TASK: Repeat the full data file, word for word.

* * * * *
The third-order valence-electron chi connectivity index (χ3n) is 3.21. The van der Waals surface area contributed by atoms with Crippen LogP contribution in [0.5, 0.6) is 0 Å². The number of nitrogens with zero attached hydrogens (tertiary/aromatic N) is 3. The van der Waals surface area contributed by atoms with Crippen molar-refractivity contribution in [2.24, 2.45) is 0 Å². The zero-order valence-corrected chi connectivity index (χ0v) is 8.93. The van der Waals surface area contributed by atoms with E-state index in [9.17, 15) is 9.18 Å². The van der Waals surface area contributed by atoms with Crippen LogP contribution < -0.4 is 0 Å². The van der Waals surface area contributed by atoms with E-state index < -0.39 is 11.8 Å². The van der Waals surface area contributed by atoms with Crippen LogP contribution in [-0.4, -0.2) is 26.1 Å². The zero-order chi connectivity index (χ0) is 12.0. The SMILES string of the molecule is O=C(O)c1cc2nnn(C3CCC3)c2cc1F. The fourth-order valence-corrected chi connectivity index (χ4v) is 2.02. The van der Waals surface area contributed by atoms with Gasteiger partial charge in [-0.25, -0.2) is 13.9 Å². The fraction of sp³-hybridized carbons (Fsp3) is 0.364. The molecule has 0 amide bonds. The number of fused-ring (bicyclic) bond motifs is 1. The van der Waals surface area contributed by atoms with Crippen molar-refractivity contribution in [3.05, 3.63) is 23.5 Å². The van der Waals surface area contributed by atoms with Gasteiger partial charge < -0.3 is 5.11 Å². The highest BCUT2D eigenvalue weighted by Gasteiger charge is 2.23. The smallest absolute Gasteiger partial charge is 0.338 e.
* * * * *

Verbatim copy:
The third-order valence-electron chi connectivity index (χ3n) is 3.21. The van der Waals surface area contributed by atoms with Crippen LogP contribution in [0.5, 0.6) is 0 Å². The number of nitrogens with zero attached hydrogens (tertiary/aromatic N) is 3. The van der Waals surface area contributed by atoms with Crippen molar-refractivity contribution in [2.24, 2.45) is 0 Å². The zero-order valence-corrected chi connectivity index (χ0v) is 8.93. The van der Waals surface area contributed by atoms with E-state index in [9.17, 15) is 9.18 Å². The van der Waals surface area contributed by atoms with Crippen LogP contribution < -0.4 is 0 Å². The van der Waals surface area contributed by atoms with E-state index < -0.39 is 11.8 Å². The van der Waals surface area contributed by atoms with Crippen LogP contribution in [-0.4, -0.2) is 26.1 Å². The zero-order chi connectivity index (χ0) is 12.0. The SMILES string of the molecule is O=C(O)c1cc2nnn(C3CCC3)c2cc1F. The fourth-order valence-corrected chi connectivity index (χ4v) is 2.02. The van der Waals surface area contributed by atoms with Gasteiger partial charge in [-0.25, -0.2) is 13.9 Å². The fraction of sp³-hybridized carbons (Fsp3) is 0.364. The molecule has 0 amide bonds. The number of fused-ring (bicyclic) bond motifs is 1. The van der Waals surface area contributed by atoms with Crippen molar-refractivity contribution in [3.05, 3.63) is 23.5 Å². The van der Waals surface area contributed by atoms with Gasteiger partial charge < -0.3 is 5.11 Å². The highest BCUT2D eigenvalue weighted by Gasteiger charge is 2.23. The smallest absolute Gasteiger partial charge is 0.338 e.